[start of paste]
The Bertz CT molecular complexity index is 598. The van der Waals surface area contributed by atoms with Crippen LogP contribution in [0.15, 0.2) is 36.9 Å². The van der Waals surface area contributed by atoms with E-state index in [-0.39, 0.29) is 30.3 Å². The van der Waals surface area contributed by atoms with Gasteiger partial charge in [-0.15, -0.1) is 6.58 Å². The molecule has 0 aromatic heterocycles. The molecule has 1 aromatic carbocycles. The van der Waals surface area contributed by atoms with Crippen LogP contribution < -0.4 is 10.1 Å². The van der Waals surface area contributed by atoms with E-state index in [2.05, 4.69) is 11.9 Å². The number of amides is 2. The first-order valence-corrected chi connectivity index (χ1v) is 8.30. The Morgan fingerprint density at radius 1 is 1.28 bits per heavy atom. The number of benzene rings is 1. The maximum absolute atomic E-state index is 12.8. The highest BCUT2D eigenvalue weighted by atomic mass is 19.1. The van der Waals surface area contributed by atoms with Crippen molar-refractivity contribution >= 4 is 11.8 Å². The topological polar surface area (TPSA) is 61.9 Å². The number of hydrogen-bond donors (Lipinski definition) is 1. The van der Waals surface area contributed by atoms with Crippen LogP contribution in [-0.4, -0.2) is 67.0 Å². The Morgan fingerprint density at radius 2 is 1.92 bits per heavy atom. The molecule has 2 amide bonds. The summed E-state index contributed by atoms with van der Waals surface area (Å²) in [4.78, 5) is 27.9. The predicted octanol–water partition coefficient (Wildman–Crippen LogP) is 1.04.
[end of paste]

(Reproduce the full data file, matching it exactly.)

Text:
The Bertz CT molecular complexity index is 598. The van der Waals surface area contributed by atoms with Crippen LogP contribution in [0.15, 0.2) is 36.9 Å². The van der Waals surface area contributed by atoms with E-state index in [-0.39, 0.29) is 30.3 Å². The van der Waals surface area contributed by atoms with Gasteiger partial charge in [-0.15, -0.1) is 6.58 Å². The molecule has 0 aromatic heterocycles. The molecule has 1 aromatic carbocycles. The van der Waals surface area contributed by atoms with Crippen LogP contribution < -0.4 is 10.1 Å². The van der Waals surface area contributed by atoms with E-state index in [2.05, 4.69) is 11.9 Å². The number of amides is 2. The first-order valence-corrected chi connectivity index (χ1v) is 8.30. The Morgan fingerprint density at radius 1 is 1.28 bits per heavy atom. The number of benzene rings is 1. The maximum absolute atomic E-state index is 12.8. The highest BCUT2D eigenvalue weighted by atomic mass is 19.1. The van der Waals surface area contributed by atoms with Crippen molar-refractivity contribution >= 4 is 11.8 Å². The topological polar surface area (TPSA) is 61.9 Å². The number of hydrogen-bond donors (Lipinski definition) is 1. The van der Waals surface area contributed by atoms with Crippen LogP contribution in [-0.4, -0.2) is 67.0 Å². The Morgan fingerprint density at radius 2 is 1.92 bits per heavy atom. The molecule has 2 amide bonds. The summed E-state index contributed by atoms with van der Waals surface area (Å²) in [4.78, 5) is 27.9. The predicted octanol–water partition coefficient (Wildman–Crippen LogP) is 1.04.